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Theses Doctoral

Roles of Macrophage Mitochondrial Oxidative Stress and Mitochondrial Fission in Atherosclerosis

Wang, Ying

Electron transportation (ET) coupled with oxidative phosphorylation (OXPHOS) in the mitochondria produces limited, physiologic levels of reactive oxygen species (ROS). While this process is adaptive under normal conditions, excessive mitochondrial oxidative stress (mitoOS) has been correlated with a number of diseases, including atherosclerotic vascular disease in humans. However, definitive evidence of causation and cell-specific pro-atherogenic mechanisms of mitoOS require further investigation.

The high level of interest in this topic, the human relevance, and the potential therapeutic implications prompted us to explore causation and mechanism with a focus on the key inflammatory cell type in atherosclerosis, the macrophage (Chapter 2). For this purpose, we used a recently described model, the mitochondrial catalase (mCAT) transgenic mouse, that decreases mitoOS in vivo. Normally, glutathione perioxidase is the endogenous mitochondrial enzyme that catalyzes the reduction of H2O2 and prevents its conversion into the most detrimental ROS hydroxyl nitrites. Catalase can carry out this role in peroxisomes, where it is exclusively located. The mCAT transgenic mouse expresses human catalase with a mitochondrial matrix-targeting motif, which quenches mitoOS and protects against mitoOS-induced damage. To focus on myeloid-derived cells in atherosclerosis, we used two strategies: transplantation of mCAT transgenic bone marrow cells into atheroprone Ldlr-/- mice and crossing Ldlr-/- mice with an mCATfl/-LysMCre model that expresses mCAT only in lysozyme M-expressing cells, notably differentiated macrophages. After 8 wk western type diet (WD) feeding, both models demonstrated evidence of decreased mitoOS in lesional macrophages, decreased atherosclerosis, suppression of Ly6chi monocyte infiltration, and lower levels of the monocyte chemotactic protein-1 (MCP-1).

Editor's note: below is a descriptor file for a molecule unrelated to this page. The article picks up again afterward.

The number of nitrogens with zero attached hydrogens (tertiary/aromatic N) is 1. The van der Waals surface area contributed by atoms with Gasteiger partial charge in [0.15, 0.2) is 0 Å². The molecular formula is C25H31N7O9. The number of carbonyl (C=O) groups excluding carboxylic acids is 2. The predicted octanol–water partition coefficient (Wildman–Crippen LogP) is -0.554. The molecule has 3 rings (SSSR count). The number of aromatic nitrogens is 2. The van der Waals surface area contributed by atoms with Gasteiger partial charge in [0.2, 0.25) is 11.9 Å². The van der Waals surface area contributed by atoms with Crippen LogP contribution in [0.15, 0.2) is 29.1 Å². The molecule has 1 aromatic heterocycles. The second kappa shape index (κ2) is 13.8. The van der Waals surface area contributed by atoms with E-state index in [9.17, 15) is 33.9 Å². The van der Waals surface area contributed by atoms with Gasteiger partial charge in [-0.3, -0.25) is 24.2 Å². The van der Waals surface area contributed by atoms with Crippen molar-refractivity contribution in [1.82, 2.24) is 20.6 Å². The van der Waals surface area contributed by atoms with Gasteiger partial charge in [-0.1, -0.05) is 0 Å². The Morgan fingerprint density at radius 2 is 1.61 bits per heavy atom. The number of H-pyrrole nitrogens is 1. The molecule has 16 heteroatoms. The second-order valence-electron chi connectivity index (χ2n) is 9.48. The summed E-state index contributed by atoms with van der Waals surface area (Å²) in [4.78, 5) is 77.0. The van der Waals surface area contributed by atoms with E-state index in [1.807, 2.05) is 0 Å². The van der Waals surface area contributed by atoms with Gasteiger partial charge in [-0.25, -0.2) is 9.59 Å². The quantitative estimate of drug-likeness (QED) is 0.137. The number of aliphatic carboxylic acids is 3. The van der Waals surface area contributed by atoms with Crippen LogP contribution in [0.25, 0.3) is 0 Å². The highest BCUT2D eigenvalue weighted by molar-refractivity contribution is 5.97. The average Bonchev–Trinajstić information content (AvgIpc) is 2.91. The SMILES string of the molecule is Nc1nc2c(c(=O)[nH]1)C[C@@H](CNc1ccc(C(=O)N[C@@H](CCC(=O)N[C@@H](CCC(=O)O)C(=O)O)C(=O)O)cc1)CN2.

The decrease in lesional MCP-1 was associated with suppression of other markers of inflammation (iNOS and TNF-α) and with decreased phosphorylation of the critical transcription factor RelA (NF-κB p65), indicating decreased activation of the pro-inflammatory NF-κB pathway. Using models of mitoOS in cultured macrophages, we showed that mCAT suppressed MCP-1 expression by decreasing activation of the Iκ-kinase (IKK) - NF-κB (RelA) pathway. Taken together, we conclude that MitoOS in lesional macrophages amplifies early atherosclerotic lesion development by promoting NF-κB-mediated entry of monocytes and other inflammatory processes. In view of the mitoOS-atherosclerosis link in human atheromata, these findings reveal a potentially new therapeutic target to prevent the early progression of atherosclerosis.

The mitochondrial dynamic processes of fission and fusion influence and integrate with multiple physiologic and pathophysiologic processes. Mitochondrial fusion/fission dysregulation has been implicated in atherosclerosis, but little is known about the role of myeloid cell specific mitochondrial dynamics in the progression of atherosclerosis. Dynamin related protein 1(DRP1), a cytosolic GTPase family member, is one of the molecules that mediate mitochondrial fission. In the second part of this thesis (Chapter 3), we used western diet-fed Drp1fl/fl LysmCre+/-Ldlr-/-mice to determine the role of Mφ mitochondrial fission in both early atherogenesis and advanced atherosclerosis.

Our data thus far show that: (1) Mitochondria in lesional Mφs are elongated in Drp1fl/fl LysmCre+/-Ldlr-/ mice by transmission electron microscopy (TEM) analysis; (2) Suppression of Mφ mitochondrial fission does not affect early atherogenesis; (3) Inhibition of Mφ mitochondrial fission leads to a striking increase of necrotic core area and the accumulation of apoptotic cells, which are likely due to the defective phagocytic clearance of apoptotic cells (efferocytosis) in the advanced stage of atherosclerosis in vivo; (4) DRP1-deficient Mφs are defective in efferocytosis in vitro and in vivo. (5) The phagocytic deficiency in DRP1-deficient Mφs is associated with a reduced level of uncoupling protein 2 (UCP2), a mitochondria protein required for continuous uptake and clearance of dead cells in phagocytes. We conclude that DRP1-mediated mitochondrial fission in Mφs promotes the clearance of apoptotic cells and thereby blocks necrotic core formation in advanced atherosclerosis.

This study indicates that mitochondrial fusion/fission could be a new therapeutic target to stabilize the advanced plaques and prevent acute atherothrombosis in humans. In terms of mechanism, we hypothesize that mitochondrial fission stabilizes UCP2 in the inner membrane of mitochondria. Further studies are required to elucidate how DRP1-UCP2 pathway maintains the efferocytosis capability in phagocytosis.

In summary, my thesis studies have revealed the pathological significance of macrophage mitoOS in early atherogenesis and a novel link of mitochondria dynamics to macrophage phagocytosis in the setting of advanced atherosclerosis.


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More About This Work

Academic Units
Cellular Physiology and Biophysics
Thesis Advisors
Tabas, Ira A.
Ph.D., Columbia University
Published Here
July 7, 2014